TAMPA — Weeks before students report to school, an attorney is suing the Hillsborough County School District over its rule requiring students to wear masks.
Patrick Leduc alleges in his circuit court lawsuit that the rule was enacted without enough public input. It is potentially discriminatory, he argues, as noncompliance will cause some children to be sent home to learn.
And, he says, it is not necessary.
“As of this writing, there is not one single instance, anywhere in the entire world, where one single school teacher has contracted COVID-19 from a student,” Leduc asserted in the lawsuit. “Zero cases. Anywhere on planet earth.”
Leduc filed the action Friday on behalf of several families with children in Hillsborough public schools. The parents raised a variety of objections, saying the masks could cause their children physical and psychological harm while failing to protect them from infection.
The rule, which superintendent Addison Davis announced on July 7, requires adults and children to wear masks on campus unless there is an approved exemption, or a situation in which they can maintain social distance. They can remove their masks while they are eating, but must put them back on for the rest of their lunch break. Students who forget their masks will be provided a disposable one by the school.
The rule was welcomed by teachers who fear the coronavirus, which causes COVID-19, will spread once students return to school. Even in the months since schools closed in March, the district has been made aware of 297 COVID-19 cases at 139 schools. Ten of the patients were children, the rest were staff.
Leduc said he takes the coronavirus threat seriously and wears mask. But he says it’s unreasonable to expect small children to wear masks all day. His lawsuit also contends that schools don’t have a right to mandate the wearing of a medical device with teachers — who are not medical personnel — providing the only supervision.
“I have four children myself,” Leduc said. “My daughter’s mask is going to end up on Johnny’s face and Johnny’s mask is going to end up on my daughter’s face. This is a disaster.”
Leduc’s lawsuit cites studies that indicate the coronavirus poses minimal threat to children. He says the rule was approved without a hearing that would have allowed public comment.
And he takes issue with the idea that students can be transferred into distance learning if they do not comply with the mask rule. He makes the case that distance learning is not real school, that too much screen time is harmful for children, and that such a plan is therefore discriminatory.
Just the one week of school between Aug. 24 and 28, when all instruction will be virtual, consigns them to an inferior form of schooling, he wrote.
Leduc contends that government at all levels has committed overreach because of fear of the virus.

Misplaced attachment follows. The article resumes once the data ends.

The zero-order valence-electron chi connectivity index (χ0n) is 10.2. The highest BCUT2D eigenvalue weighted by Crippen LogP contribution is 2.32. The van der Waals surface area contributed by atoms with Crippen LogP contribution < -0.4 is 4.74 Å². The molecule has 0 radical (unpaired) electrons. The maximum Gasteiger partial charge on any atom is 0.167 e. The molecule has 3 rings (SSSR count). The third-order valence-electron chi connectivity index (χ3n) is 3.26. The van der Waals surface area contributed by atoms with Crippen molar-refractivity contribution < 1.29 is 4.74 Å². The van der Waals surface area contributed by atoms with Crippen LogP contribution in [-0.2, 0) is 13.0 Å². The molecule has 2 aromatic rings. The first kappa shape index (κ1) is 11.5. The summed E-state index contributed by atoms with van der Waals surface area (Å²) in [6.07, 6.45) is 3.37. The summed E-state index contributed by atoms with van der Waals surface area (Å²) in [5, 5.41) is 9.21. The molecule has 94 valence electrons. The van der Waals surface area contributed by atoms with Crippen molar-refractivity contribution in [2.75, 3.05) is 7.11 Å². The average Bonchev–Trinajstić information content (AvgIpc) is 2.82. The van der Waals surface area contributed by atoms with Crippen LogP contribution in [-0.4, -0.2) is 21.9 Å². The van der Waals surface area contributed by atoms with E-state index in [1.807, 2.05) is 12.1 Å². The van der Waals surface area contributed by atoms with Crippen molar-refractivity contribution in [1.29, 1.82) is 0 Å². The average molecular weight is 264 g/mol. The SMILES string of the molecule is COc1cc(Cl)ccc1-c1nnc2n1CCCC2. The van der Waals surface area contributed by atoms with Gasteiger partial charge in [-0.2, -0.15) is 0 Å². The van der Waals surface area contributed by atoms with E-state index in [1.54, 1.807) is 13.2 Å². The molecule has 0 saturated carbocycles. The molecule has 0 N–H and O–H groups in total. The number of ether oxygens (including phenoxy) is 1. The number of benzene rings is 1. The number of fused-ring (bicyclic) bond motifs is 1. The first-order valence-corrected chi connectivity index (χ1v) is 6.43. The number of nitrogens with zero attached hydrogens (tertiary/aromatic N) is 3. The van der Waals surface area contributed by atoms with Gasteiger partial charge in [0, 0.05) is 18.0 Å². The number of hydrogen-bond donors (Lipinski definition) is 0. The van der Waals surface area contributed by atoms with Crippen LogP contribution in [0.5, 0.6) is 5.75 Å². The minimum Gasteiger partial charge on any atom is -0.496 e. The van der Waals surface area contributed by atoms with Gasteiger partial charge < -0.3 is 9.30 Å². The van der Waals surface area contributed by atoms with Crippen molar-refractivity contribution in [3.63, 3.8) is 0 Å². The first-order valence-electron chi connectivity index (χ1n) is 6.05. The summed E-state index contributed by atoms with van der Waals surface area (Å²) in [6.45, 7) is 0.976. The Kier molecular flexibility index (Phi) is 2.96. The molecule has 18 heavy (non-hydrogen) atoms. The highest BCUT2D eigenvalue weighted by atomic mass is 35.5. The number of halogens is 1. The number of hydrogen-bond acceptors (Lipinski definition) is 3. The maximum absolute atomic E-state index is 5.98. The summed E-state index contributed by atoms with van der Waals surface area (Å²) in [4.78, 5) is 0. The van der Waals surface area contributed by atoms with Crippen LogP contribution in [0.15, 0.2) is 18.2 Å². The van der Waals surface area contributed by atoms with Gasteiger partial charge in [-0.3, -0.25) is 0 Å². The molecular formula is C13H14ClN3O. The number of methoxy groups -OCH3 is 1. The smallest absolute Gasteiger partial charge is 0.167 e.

“Just because you have an emergency, that does not mean that COVID-19 should make rule of law a victim,” he said.
The school district’s communications chief, Tanya Arja, provided a link to the district’s fact sheet on face coverings and said the new rule is based on guidance from the Centers for Disease Control and Prevention, the local health department and other medical authorities.
“The experts agree that face coverings are one of the most effective means for preventing the spread of COVID-19,” Arja said. “We are sensitive to the unique challenges with requiring face coverings in a school setting, but we believe it is one of the most important strategies we have to provide an additional layer of protection for everyone on our campuses.
“There are reasonable exemptions built into the mandate and we will work with families based on their individual needs.”
Leduc, a U.S. Army colonel who considers himself something of a civil libertarian, said the families sought him out because of high-profile work he has done since the coronavirus pandemic began. Previously, he challenged actions by the state and county to reduce the spread of COVID-19, including Hillsborough’s short-lived curfew.
He was one of the attorneys for Rodney Howard-Browne, a megachurch pastor who was arrested on charges of unlawful assembly when he held Sunday services during a county safer-at-home order. Those charges were dropped.
Leduc has asked for an injunction, but said he hopes the case will not get to court. “I would hope they would pick up the phone and I’ll bet we can do business,” he said. “I will not bring a lawsuit that I do not believe I can win.”
Arja said the district had not been served with the lawsuit Friday afternoon, but “we are reviewing the complaint and will defend the district’s position.”